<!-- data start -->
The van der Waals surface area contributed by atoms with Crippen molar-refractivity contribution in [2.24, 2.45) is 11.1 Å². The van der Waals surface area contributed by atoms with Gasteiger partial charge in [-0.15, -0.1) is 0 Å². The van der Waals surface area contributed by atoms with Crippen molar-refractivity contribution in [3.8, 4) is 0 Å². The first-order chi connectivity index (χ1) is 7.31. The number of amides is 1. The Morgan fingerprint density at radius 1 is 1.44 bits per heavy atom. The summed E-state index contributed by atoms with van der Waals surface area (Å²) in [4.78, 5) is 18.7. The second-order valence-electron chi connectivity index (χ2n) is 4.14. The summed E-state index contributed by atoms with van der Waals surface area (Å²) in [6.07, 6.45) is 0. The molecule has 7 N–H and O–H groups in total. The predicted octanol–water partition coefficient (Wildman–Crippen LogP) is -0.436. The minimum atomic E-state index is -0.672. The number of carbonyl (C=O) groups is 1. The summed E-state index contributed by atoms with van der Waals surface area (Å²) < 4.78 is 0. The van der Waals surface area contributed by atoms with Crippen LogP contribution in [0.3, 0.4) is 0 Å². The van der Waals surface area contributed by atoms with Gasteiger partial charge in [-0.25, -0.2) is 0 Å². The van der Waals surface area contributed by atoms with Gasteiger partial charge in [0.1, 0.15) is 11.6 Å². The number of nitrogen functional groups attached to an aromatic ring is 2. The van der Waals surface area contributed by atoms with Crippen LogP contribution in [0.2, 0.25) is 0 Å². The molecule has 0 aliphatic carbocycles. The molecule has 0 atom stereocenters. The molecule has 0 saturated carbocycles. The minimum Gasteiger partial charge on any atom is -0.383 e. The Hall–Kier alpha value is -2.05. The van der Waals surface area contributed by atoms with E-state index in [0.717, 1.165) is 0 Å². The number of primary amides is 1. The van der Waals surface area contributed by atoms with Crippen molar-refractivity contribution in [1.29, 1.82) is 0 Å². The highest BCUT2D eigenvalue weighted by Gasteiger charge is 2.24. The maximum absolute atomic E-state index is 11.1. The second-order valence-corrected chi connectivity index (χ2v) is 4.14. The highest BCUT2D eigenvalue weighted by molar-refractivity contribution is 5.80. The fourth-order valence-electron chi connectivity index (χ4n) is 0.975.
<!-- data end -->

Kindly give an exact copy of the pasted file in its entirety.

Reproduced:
The van der Waals surface area contributed by atoms with Crippen molar-refractivity contribution in [2.24, 2.45) is 11.1 Å². The van der Waals surface area contributed by atoms with Gasteiger partial charge in [-0.15, -0.1) is 0 Å². The van der Waals surface area contributed by atoms with Crippen molar-refractivity contribution in [3.8, 4) is 0 Å². The first-order chi connectivity index (χ1) is 7.31. The number of amides is 1. The Morgan fingerprint density at radius 1 is 1.44 bits per heavy atom. The summed E-state index contributed by atoms with van der Waals surface area (Å²) in [4.78, 5) is 18.7. The second-order valence-electron chi connectivity index (χ2n) is 4.14. The summed E-state index contributed by atoms with van der Waals surface area (Å²) in [6.07, 6.45) is 0. The molecule has 7 N–H and O–H groups in total. The predicted octanol–water partition coefficient (Wildman–Crippen LogP) is -0.436. The minimum atomic E-state index is -0.672. The number of carbonyl (C=O) groups is 1. The summed E-state index contributed by atoms with van der Waals surface area (Å²) < 4.78 is 0. The van der Waals surface area contributed by atoms with Crippen LogP contribution in [0.3, 0.4) is 0 Å². The van der Waals surface area contributed by atoms with Gasteiger partial charge in [-0.25, -0.2) is 0 Å². The van der Waals surface area contributed by atoms with Gasteiger partial charge in [0.1, 0.15) is 11.6 Å². The number of nitrogen functional groups attached to an aromatic ring is 2. The van der Waals surface area contributed by atoms with Crippen LogP contribution in [0.2, 0.25) is 0 Å². The molecule has 0 aliphatic carbocycles. The molecule has 0 atom stereocenters. The molecule has 0 saturated carbocycles. The minimum Gasteiger partial charge on any atom is -0.383 e. The Hall–Kier alpha value is -2.05. The van der Waals surface area contributed by atoms with E-state index in [0.717, 1.165) is 0 Å². The number of primary amides is 1. The van der Waals surface area contributed by atoms with Crippen molar-refractivity contribution in [1.29, 1.82) is 0 Å². The highest BCUT2D eigenvalue weighted by Gasteiger charge is 2.24. The maximum absolute atomic E-state index is 11.1. The second-order valence-corrected chi connectivity index (χ2v) is 4.14. The highest BCUT2D eigenvalue weighted by molar-refractivity contribution is 5.80. The fourth-order valence-electron chi connectivity index (χ4n) is 0.975.